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How Happy People Can Still Get Depression

How Happy People Can Still Get Depression

The Mayo Clinic defines depression as a mood disorder that is characterized by persistent sadness and loss of interest in previously enjoyed activities. Also known as clinical depression, this disorder can lead to changes in how a person thinks, feels and acts and can also cause physical problems. Clinical depression can be brought on by hormonal changes, trauma, dramatic changes in life circumstances, or even by genetics. Depression is one of the leading causes of drug and alcohol addiction, although it is sometimes difficult to know whether the depression caused the addiction or vice versa. Even the happiest of people can suffer from depression at some point in their lives. Understanding the signs and symptoms of depression can help you or a loved one get the right kind of treatment.

The Science Behind Depression

For many years, the cause of depression has been generalized as an imbalance of brain chemicals. While that may be partly true, there are so many brain chemicals at work all the time, finding the ones that are imbalanced and changing them can be challenging. Brain chemicals and their levels vary greatly from person to person, so treatment that works well for one person may not for another. New research suggests that depression may have more to do with the functioning of nerve cells in the brain than an actual imbalance of certain brain chemicals. The Harvard Medical School suggests that examining nerve connections, nerve cell growth and nerve circuit functions in the brain may actually be a better determiner of depression than other methods of diagnosis.

New diagnostic tools make looking at the brain and how it functions easier than ever before. PET scans and SPECT scans can map brain activity by measuring the amount of neurotransmitters in the brain. MRI scans can track changes in how the brain responds during different tasks. The Harvard Medical School goes on to say that this technology has helped the medical community better understand how different areas of the brain and brain functions, such as the memory, are affected by depression. These diagnostic tools make it easier for doctors to diagnose and treat depression in appropriate ways.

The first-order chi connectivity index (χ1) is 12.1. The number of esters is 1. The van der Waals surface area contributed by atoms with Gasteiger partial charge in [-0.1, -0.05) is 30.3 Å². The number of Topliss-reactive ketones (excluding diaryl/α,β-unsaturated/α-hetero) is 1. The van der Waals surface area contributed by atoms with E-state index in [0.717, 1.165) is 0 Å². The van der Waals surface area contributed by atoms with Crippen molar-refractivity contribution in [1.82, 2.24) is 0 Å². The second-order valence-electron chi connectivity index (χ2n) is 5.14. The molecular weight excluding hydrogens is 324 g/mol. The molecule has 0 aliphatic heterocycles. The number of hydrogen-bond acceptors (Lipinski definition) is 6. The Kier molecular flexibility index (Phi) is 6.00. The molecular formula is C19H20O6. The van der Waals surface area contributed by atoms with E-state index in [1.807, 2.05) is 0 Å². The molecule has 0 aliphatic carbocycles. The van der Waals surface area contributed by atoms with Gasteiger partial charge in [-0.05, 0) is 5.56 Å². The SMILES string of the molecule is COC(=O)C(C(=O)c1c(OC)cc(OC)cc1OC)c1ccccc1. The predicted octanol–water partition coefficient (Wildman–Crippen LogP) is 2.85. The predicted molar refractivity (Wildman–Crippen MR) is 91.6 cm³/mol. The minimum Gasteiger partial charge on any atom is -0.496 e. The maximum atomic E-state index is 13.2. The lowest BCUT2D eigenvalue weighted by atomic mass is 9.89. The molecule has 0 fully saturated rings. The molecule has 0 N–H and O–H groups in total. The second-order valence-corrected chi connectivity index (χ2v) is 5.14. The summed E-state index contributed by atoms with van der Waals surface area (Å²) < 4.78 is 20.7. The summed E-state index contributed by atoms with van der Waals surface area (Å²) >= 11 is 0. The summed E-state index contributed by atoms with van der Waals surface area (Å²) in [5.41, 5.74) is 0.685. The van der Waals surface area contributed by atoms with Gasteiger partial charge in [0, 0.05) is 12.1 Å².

Signs of Clinical Depression

Even happy people sometimes become depressed. Because the signs of clinical depression can vary from person to person, knowing the difference between occasional sadness and true depression is important. There are, however, some general characteristics that can let you know if someone you love needs help. The National Institutes of Health lists the following as signs of clinical depression:

  • Difficulty concentrating, remembering details, and making decisions
  • Fatigue and decreased energy
  • Feelings of guilt, worthlessness, and/or helplessness
  • Feelings of hopelessness and/or pessimism
  • Insomnia, early-morning wakefulness, or excessive sleeping
  • Irritability, restlessness
  • Loss of interest in activities or hobbies once found pleasurable, including sex
  • Overeating or appetite loss
  • Persistent aches or pains, headaches, cramps, or digestive problems that do not ease even with treatment
  • Persistent sad, anxious, or “empty” feelings
  • Thoughts of suicide, suicide attempts

The National Institute of Mental Health reports that depression is one of the most common forms of mental illness in the United States. Almost 7 percent of adults suffer from some form of depression each year. Women are at a 70 percent greater risk of developing depression than men. The average age of a first episode of depression is 32 years. However, depression is on the rise in young people ages 12 to 18.

Treatment for Depression

Treatment for depression, as for other forms of mental illness, begins with an appropriate diagnosis. Scheduling a visit to your primary care physician is a good place to begin. Your doctor can rule out any physical problems that may be causing or contributing to your symptoms. He or she may even prescribe a mild antidepressant to help you during the diagnosing process. Your doctor can then refer you to the right mental health specialist for further testing. Once a diagnosis is reached, your mental health specialist may prescribe newer types of antidepressants that work primarily to balance brain chemicals called neurotransmitters. Your mental health specialist may also recommend psychotherapy to help you deal with your symptoms in healthy ways. Depression is a leading cause of drug and alcohol addiction, so learning to cope with depression and understanding the importance of taking your medication is vital to treatment success.

Treatment for depression can be completed on an outpatient basis for many people. For others whose symptoms are more severe, or for those who are at risk of suicide, inpatient treatment is the best choice.

Finding Help for Depression and Addiction

Undiagnosed and untreated depression can lead to addiction. Getting the right help at the right time can save your life. If you or a loved one struggles with depression, we are here to help you. Call our toll-free helpline 24 hours a day to speak to an admissions coordinator about available treatment options.